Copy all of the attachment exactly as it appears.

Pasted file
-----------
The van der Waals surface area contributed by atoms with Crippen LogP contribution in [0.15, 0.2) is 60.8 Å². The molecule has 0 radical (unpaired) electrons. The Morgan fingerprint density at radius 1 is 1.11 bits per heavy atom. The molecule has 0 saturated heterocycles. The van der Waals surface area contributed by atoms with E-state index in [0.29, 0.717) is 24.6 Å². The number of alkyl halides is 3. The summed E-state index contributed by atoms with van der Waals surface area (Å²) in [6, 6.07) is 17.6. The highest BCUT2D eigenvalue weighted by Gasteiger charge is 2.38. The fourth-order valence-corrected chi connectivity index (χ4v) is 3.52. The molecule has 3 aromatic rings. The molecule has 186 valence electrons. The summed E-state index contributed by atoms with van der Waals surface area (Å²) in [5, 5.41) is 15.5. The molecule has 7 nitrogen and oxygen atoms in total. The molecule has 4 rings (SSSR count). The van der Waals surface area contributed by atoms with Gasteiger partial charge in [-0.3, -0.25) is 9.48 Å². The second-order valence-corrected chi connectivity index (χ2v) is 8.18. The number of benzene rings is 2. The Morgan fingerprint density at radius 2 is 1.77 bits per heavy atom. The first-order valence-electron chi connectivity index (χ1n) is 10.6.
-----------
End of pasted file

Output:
The van der Waals surface area contributed by atoms with Crippen LogP contribution in [0.15, 0.2) is 60.8 Å². The molecule has 0 radical (unpaired) electrons. The Morgan fingerprint density at radius 1 is 1.11 bits per heavy atom. The molecule has 0 saturated heterocycles. The van der Waals surface area contributed by atoms with E-state index in [0.29, 0.717) is 24.6 Å². The number of alkyl halides is 3. The summed E-state index contributed by atoms with van der Waals surface area (Å²) in [6, 6.07) is 17.6. The highest BCUT2D eigenvalue weighted by Gasteiger charge is 2.38. The fourth-order valence-corrected chi connectivity index (χ4v) is 3.52. The molecule has 3 aromatic rings. The molecule has 186 valence electrons. The summed E-state index contributed by atoms with van der Waals surface area (Å²) in [5, 5.41) is 15.5. The molecule has 7 nitrogen and oxygen atoms in total. The molecule has 4 rings (SSSR count). The van der Waals surface area contributed by atoms with Gasteiger partial charge in [-0.3, -0.25) is 9.48 Å². The second-order valence-corrected chi connectivity index (χ2v) is 8.18. The number of benzene rings is 2. The Morgan fingerprint density at radius 2 is 1.77 bits per heavy atom. The first-order valence-electron chi connectivity index (χ1n) is 10.6.